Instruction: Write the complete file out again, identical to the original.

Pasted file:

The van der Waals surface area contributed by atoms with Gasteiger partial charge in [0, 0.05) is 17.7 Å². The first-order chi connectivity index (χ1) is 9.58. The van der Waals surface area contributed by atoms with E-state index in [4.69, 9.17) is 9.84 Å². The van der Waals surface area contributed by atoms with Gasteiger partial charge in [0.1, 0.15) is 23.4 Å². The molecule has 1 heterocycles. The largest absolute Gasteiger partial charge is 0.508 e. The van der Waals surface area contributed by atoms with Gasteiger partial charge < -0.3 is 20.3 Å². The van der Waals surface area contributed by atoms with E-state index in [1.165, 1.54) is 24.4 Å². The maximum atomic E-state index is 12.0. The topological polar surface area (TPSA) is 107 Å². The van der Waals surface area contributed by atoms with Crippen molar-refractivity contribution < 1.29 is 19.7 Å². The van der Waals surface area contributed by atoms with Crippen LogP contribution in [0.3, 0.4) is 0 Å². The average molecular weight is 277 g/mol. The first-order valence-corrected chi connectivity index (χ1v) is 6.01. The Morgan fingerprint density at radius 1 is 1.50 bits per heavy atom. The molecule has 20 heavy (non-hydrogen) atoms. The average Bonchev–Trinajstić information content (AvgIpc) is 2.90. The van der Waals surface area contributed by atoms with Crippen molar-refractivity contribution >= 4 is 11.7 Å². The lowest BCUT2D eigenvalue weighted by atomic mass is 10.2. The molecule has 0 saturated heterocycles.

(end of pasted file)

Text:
The van der Waals surface area contributed by atoms with Gasteiger partial charge in [0, 0.05) is 17.7 Å². The first-order chi connectivity index (χ1) is 9.58. The van der Waals surface area contributed by atoms with E-state index in [4.69, 9.17) is 9.84 Å². The van der Waals surface area contributed by atoms with Gasteiger partial charge in [0.1, 0.15) is 23.4 Å². The molecule has 1 heterocycles. The largest absolute Gasteiger partial charge is 0.508 e. The van der Waals surface area contributed by atoms with Gasteiger partial charge < -0.3 is 20.3 Å². The van der Waals surface area contributed by atoms with E-state index in [1.165, 1.54) is 24.4 Å². The maximum atomic E-state index is 12.0. The topological polar surface area (TPSA) is 107 Å². The van der Waals surface area contributed by atoms with Crippen molar-refractivity contribution < 1.29 is 19.7 Å². The van der Waals surface area contributed by atoms with Crippen LogP contribution in [0.3, 0.4) is 0 Å². The average molecular weight is 277 g/mol. The first-order valence-corrected chi connectivity index (χ1v) is 6.01. The Morgan fingerprint density at radius 1 is 1.50 bits per heavy atom. The molecule has 20 heavy (non-hydrogen) atoms. The average Bonchev–Trinajstić information content (AvgIpc) is 2.90. The van der Waals surface area contributed by atoms with Crippen molar-refractivity contribution >= 4 is 11.7 Å². The lowest BCUT2D eigenvalue weighted by atomic mass is 10.2. The molecule has 0 saturated heterocycles.